The Boxster Spyder is a stripped-down version of the Boxster S. Standard equipment includes 19-inch wheels, more horsepower, the limited-slip rear differential, a lowered sport-tuned suspension, a manually operated lightweight soft top, lightweight sport seats and exterior paint-matched interior trim. It ditches air-conditioning along with a few trim pieces, while the four-speaker sound system is a no-cost option. Most of the Boxster's options are available on the Spyder, but certain luxury items like the ventilated seats and Bose stereo are not available. If those lightweight seats with the non-adjustable backrests are not to your liking, the regular sport seats from the Boxster are available.
Powertrains and Performance
The base Boxster is powered by a 2.9-liter horizontally opposed six-cylinder (flat-6) engine that produces 255 hp and 214 pound-feet of torque. Like every Boxster, it is rear-wheel drive and comes standard with a six-speed manual transmission. Optional is a seven-speed dual-clutch automated manual transmission known as PDK. According to Porsche, it'll go from zero to 60 mph in about 5.5 seconds regardless of transmission. Fuel economy is 19 mpg city/27 mpg highway and 22 mpg combined with the manual and an impressive 20/29/24 with PDK.
The Boxster S gets a direct-injected 3.4-liter flat-6 that produces 310 hp and 266 lb-ft of torque. According to Porsche, it'll hit 60 in about 5 seconds. Fuel economy is the same with PDK as the base Boxster and almost equal with the manual.
The Boxster Spyder gets a version of the S engine that produces 320 hp and 273 lb-ft of torque. In Edmunds performance testing, the Spyder hit 60 mph in 4.6 seconds. Fuel economy is the same as for the base Boxster.
Standard safety features for the 2011 Porsche Boxster include antilock disc brakes, stability and traction control, dual thorax and head side-impact airbags and rollover safety hoops above the headrests. In Edmunds brake testing, the Spyder came to a stop from 60 mph in a superb 102 feet -- the other Boxsters are likely to only take a few feet longer.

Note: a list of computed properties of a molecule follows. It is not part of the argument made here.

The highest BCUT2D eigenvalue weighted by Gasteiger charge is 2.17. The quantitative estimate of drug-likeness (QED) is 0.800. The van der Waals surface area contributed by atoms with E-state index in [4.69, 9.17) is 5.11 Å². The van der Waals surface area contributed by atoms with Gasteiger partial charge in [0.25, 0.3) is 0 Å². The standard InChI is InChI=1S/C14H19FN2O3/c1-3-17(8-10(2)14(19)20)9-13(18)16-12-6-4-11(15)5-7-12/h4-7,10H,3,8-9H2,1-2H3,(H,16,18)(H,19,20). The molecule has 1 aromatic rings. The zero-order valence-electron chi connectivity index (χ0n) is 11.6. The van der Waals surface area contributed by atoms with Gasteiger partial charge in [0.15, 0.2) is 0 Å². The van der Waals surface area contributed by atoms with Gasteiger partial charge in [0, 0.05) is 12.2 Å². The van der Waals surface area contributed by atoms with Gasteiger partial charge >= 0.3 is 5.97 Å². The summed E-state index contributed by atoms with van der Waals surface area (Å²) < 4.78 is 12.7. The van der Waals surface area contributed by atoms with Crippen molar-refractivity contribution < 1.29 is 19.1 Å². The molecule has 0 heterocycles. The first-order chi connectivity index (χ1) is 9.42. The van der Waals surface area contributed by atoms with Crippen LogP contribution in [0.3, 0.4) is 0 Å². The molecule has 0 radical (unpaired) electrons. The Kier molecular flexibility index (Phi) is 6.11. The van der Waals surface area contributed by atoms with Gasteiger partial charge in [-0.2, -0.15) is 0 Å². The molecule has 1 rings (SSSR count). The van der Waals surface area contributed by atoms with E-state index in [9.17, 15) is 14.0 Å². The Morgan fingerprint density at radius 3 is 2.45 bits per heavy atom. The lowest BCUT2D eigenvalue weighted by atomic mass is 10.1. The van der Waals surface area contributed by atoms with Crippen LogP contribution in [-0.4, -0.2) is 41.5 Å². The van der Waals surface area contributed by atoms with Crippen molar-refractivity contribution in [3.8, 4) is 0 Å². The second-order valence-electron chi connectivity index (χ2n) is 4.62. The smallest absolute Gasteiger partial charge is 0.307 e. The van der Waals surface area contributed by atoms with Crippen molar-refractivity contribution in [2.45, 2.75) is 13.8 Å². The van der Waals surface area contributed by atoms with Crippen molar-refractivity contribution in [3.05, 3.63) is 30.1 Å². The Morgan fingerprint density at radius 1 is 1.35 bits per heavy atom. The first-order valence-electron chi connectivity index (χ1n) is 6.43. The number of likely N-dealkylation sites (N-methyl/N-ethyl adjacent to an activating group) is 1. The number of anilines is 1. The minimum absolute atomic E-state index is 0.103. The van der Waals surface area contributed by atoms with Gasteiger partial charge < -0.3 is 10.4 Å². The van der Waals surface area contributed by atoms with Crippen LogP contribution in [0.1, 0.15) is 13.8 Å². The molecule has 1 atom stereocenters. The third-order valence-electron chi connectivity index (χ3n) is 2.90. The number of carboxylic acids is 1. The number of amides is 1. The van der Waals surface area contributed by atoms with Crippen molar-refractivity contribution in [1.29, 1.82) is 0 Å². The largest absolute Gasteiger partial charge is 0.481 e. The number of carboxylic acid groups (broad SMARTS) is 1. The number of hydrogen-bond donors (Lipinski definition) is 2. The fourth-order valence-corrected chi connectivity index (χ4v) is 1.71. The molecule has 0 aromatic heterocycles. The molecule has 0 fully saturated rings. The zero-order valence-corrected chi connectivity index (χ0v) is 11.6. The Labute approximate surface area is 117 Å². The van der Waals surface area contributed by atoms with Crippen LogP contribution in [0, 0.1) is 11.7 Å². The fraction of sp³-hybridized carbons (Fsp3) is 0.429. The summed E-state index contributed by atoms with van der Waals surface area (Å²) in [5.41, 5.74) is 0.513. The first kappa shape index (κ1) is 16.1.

Interior Design and Special Features
The Boxster's interior boasts premium materials and proper sports car seating, particularly if you ante up for the optional full-power seats. The oversized center-mounted tachometer conveys the Boxster's high-performance DNA, although the analog speedometer's tiny numbers and huge range make it more decorative than functional -- the trip computer's digital speedo readout is more useful. Some controls are a bit fussy, but the current center control stack is much friendlier than those in past Porsches. The base stereo's sound quality is laughable, but the optional systems are worthy upgrades.
The optional wind deflector mitigates buffeting at speed with the top down, but top-up motoring is marred by excessive wind noise and gigantic blind spots. While the Boxster's soft top keeps weight and complexity down, its competitors' retractable hardtops are far more pleasant to live with. Unlike the spacious BMW Z4, the Boxster's cabin is merely average for a roadster, meaning taller folks may feel constrained. The Boxster's midengine design spawns two trunks -- one front, one rear -- that can hold about 10 cubic feet of cargo between them regardless of whether the top is raised or lowered.
For the Spyder, Porsche takes out some features to reduce weight. The air-conditioning and radio are options, the narrow sport seats are thinly padded and have fixed backrests, the door handles are cloth straps and even the plastic hood that shields the gauges has been tossed. Most notably, though, the power-operated soft top has been replaced by a manual two-piece roof that requires practice, patience and the pity of Mother Nature.
Thanks to its petite size, modest weight and midengine layout, the 2011 Porsche Boxster handles superbly, managing to feel glued to the road and light on its feet at the same time. Body roll is virtually nonexistent, and the variable-ratio steering is among the best systems on the market. It's all that and more when considering the sublime Boxster Spyder.
The base Boxster's 2.9-liter engine sounds glorious, and most roadster buyers will never feel wanting for power. Having said that, more thrust is never a bad thing and the 310-hp Boxster S will certainly not disappoint. Driving enthusiasts will still feel more of a connection with manual-equipped Boxsters, but the PDK transmission is a revelation, providing faultless automated-manual shifting performance for those who would rather not row their own gears. We're not particularly fond of the steering-wheel-mounted shift buttons, so the optional shift paddles are a must-have.